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# Looping Through Forms: Best Practice

Hello.

I am looking for advice on what is "best practice" regarding looping
through a form to check its checkboxes and associated data fields.

Here is what I am trying to do (Here is the page I am working on:
http://www3.telus.net/thothworks/LinLeastSqPoly4.html).
I provide a form for a user to enter up to twenty (M = 20) data pairs.
The user need not enter data for all twenty pairs, but
the user must indicate that data is present by checking the checkbox
beside each valid pair.

If a checkbox is checked, two things happen:
i) a counter, numRows, is incremented to keep track of the total
number of valid pairs entered.
ii) the associated two data values (being x and y) are checked to
ensure that they are valid numbers and, if so, are entered in an array
for use later.

Previously, my forms were small, and I was able to examine each
checkbox of a form individually:
"if (checkbox1.checked) do action A;
if (checkbox2.checked) do action B;
if (checkbox3.checked) do action C;
etc."

However, now that my form has twenty checkboxes, and may get bigger, I
would like to learn how to accomplish this task with a concise loop.
Following is my first attempt and it seems to work. If anyone can
suggest improvements for this code, or even a better/different way to
achieve the goal, that would be appreciated.

=================

var M = 20; //Global variable, MAX number of rows of A matrix.
var N = 2; //Global variable, number of columns of A matrix.

function llsqpy4Solve(form){

var numRows = 0; // Total number of valid data pairs input
var checkIndex = 0; // Form index for checkboxes
var xIndex = 1; // Form index for x data field
var yIndex = 2; // Form index for y data field
var tempx, tempy; //Dummy variables

var A = new Array(M);

for (var i = 0; i < M; i++)
A[i] = new Array(N);

for (var i = 0; i < M; i++) {//Examine the 20 data fields
if (document.forms[0].elements[checkIndex].checked){
tempx = parseFloat(document.forms[0].elements[xIndex].value);
tempy = parseFloat(document.forms[0].elements[yIndex].value);
if (!isNaN(tempx) && !isNaN(tempy)){ //Both fields contain valid
numbers
A[numRows][0] = tempx;
A[numRows][1] = tempy;
numRows++;
}//End if !isNaN
} // End if checkbox checked
checkIndex += 3;
xIndex += 3;
yIndex += 3;
}// End for i loop

.. . .

}// End of function llsqpy4Solve
Jul 20 '05 #1
4 4858
"David" <da**********@westburne.ca> wrote in message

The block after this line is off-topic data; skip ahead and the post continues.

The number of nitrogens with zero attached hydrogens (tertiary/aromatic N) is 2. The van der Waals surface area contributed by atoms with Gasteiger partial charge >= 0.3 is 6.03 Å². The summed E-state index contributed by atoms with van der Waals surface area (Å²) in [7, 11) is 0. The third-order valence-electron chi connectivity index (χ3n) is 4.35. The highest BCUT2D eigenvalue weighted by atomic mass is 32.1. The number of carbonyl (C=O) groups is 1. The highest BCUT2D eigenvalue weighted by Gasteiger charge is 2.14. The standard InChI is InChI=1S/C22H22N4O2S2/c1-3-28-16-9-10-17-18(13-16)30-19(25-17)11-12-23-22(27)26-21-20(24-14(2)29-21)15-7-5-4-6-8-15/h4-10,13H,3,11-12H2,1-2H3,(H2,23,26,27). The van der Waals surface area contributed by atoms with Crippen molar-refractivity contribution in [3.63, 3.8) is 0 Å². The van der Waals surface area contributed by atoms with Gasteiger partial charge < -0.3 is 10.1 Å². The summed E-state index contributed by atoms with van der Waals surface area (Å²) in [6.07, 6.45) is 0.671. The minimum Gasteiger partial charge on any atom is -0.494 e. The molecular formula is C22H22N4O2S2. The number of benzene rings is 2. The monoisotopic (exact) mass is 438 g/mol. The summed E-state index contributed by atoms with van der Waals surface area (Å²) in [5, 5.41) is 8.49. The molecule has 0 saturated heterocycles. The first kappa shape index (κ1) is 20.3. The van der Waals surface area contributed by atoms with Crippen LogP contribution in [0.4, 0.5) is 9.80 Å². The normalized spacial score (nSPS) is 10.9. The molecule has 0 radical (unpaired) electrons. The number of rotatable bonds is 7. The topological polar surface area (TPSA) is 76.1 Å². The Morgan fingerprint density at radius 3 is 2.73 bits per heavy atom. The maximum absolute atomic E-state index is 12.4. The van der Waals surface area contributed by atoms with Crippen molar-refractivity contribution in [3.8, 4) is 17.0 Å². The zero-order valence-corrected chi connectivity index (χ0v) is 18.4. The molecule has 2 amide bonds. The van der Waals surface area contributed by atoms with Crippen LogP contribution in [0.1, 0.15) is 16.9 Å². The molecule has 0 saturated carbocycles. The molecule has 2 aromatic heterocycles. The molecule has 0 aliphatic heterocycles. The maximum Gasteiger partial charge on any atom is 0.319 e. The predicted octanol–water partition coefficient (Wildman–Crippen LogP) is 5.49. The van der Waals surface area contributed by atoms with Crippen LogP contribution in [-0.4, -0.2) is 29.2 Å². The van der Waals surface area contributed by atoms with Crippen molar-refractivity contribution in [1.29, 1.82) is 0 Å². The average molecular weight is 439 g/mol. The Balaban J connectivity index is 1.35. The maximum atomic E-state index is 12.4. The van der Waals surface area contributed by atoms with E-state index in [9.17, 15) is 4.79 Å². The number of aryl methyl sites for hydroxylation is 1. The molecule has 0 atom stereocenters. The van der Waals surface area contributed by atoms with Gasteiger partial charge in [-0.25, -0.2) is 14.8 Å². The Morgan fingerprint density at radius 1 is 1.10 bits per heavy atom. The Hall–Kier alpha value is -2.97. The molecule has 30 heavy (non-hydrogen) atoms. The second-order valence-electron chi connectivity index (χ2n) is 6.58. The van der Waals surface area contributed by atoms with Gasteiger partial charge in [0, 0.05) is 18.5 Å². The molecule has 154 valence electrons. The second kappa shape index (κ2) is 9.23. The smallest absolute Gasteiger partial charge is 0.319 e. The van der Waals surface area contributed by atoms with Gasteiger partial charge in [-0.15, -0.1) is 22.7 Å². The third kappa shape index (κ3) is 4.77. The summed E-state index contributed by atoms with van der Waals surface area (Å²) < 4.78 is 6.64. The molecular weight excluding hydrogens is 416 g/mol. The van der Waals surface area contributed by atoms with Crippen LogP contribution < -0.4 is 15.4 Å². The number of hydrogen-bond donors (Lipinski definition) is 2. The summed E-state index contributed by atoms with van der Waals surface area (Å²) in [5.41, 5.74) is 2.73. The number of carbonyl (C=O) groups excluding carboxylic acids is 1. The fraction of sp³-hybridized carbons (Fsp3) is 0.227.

<snip>
var M = 20; //Global variable, MAX number of rows of A matrix.
var N = 2; //Global variable, number of columns of A matrix.
I don't see any reason for N being a global variable (or a variable at
all) as you have hard coded the number of fields being read by the
function as two so you may as well replace all references to N within
the function with the number 2.

function llsqpy4Solve(form){
"form" may not be the best name to give to this parameter (maybe oForm)
as it is usually best to avoid identifiers that correspond with DOM
object properties such as the "form" property of form elements (like
the - this.form - that is passed to this function. However, this
parameter identifier is invisible outside of this function so using this
name will not actually case problems.
var numRows = 0; // Total number of valid data pairs input
var checkIndex = 0; // Form index for checkboxes
var xIndex = 1; // Form index for x data field
var yIndex = 2; // Form index for y data field
var tempx, tempy; //Dummy variables

var A = new Array(M);
There is not need to provide a dimension for the Array constructor,
doing so is harmless but not doing so may have advantages. You might
consider using Array literal syntax when creating arrays, - var A =
[]; - as it is slightly less bytes to download.
for (var i = 0; i < M; i++)
A[i] = new Array(N);
Adding M two element arrays to A in this separate loop can be avoided. I
will explain later.

for (var i = 0; i < M; i++) {//Examine the 20 data fields
if (document.forms[0].elements[checkIndex].checked){
You have passed this function a reference to the form object (the "form"
parameter) so there is no need to re-resolve the reference to the form
each time you access one of its elements (60 times). You could use -
form.elements[checkIndex].checked - but I would be inclined to avoid
re-resolving the reference to the elements collection as well by
creating another local variable that referred to that and using it to
reference the elements:-

var oFrmElements = fome.elements;
....
if(oFrmElements[checkIndex].checked){
....
tempx = parseFloat(document.forms[0].elements[xIndex].value);
The optimum string to number type converting method is the unary plus
operator:-

tempx = (+oFrmElements[xIndex].value);

- it is about 4 times faster than parseFloat and still produces NaN